As years pass, it seems that more and more tragic events fill the front sections of our newspapers and magazines. Pastor Martin Neimoller was an outspoken advocate during one of the most horrific times of sorrow in recent years. But instead of reacting, he accepted the burden of collective guilt and suffering caused by Nazi Germany before and during WW II. On August 28, 1989, TIME Magazine published these words of his:
“First they came for the Communists,
and I didn’t speak up, because I wasn’t a Communist.
Then they came for the Social Democrats,
and I didn’t speak up, because I wasn’t a Social Democrat.
Then they came for the Trade Unionists,
and I didn’t speak up, because I wasn’t a Trade Unionist.
Then they came for the
and I didn't speak up, because I wasn't a
Then they came for me,
and by that time there was no one left to speak up for me.”
The questions we raise about the sorrows we can or cannot control paint a sharp contrast in our society. Why did hatred high-jack the minds of Nazi leaders to do what they did? Why have controllable acts like these been repeated since then? But then sorrows we cannot control also occur with greater regularity than we would prefer.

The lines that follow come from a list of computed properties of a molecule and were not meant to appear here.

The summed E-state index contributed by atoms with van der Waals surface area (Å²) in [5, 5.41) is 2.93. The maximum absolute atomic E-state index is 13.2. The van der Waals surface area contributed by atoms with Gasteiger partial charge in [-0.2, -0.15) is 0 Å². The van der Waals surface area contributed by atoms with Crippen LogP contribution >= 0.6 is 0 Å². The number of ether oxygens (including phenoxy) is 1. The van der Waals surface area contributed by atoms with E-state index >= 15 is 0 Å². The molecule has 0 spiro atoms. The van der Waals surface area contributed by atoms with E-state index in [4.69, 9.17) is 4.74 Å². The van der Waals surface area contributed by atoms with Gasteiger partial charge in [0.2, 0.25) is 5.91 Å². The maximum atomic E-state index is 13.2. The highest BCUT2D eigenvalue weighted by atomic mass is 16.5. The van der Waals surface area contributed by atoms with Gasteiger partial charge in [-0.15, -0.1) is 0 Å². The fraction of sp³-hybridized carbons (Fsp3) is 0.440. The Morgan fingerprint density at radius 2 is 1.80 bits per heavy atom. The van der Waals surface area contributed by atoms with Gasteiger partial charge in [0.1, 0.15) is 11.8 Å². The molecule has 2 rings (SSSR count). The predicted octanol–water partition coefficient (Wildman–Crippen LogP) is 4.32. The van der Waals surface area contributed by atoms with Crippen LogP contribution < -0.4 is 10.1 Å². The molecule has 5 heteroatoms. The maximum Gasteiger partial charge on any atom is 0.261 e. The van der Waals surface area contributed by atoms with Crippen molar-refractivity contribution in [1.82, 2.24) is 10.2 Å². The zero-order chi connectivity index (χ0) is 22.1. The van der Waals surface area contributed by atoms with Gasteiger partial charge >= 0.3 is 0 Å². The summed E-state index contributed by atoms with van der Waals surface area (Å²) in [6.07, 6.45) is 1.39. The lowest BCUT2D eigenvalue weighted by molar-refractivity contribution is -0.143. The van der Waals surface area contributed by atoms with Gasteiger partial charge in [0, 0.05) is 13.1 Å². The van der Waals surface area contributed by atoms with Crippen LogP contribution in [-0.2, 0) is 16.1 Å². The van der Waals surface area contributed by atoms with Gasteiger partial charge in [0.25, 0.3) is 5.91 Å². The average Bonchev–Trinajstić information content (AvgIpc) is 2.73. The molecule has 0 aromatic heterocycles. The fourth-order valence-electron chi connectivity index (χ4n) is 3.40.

In a couple of days, my family will hold a memorial service for my grandfather. Though I knew that his death was imminent, swallowing the reality that I will not be able to enjoy another walk with him on the sea-wall, play a game of snooker with him or join him again for lunch is a memory I will miss.
However, Watson continues with words I needed to hear:
And it's good to know sorrow
To be closely acquainted with grief
To be showered with tears
No reason to cheer
To find in Christ your only relief
Will these feelings of loneliness, defeat or sorrow ever dissipate? I’ve had enough! God, stop! Bring me out of this dungeon! Comments and questions like these are what filled the mind of David and other psalmists as they wrote down their complaints and praises. And even though it is repeated to music, the chorus of Wayne Watson’s psalm is no different than the words of David.
Lord, let me be at peace wherever I am
Satisfied with all I have--A faithful friend
And know I am grateful
Cause if it makes me love you even more
I know--I'm sure
It's good to be lonely every now and again
What can we do after we are lonely, go down to defeat and know sorrow? Can we fight it and win, or flee it and find refuge? Not very well. Watson recommends peace, “Satisfied with all I have--A faithful friend.” At this point, and only here, can we be built up again realizing that all these feelings are good to experience every now and again.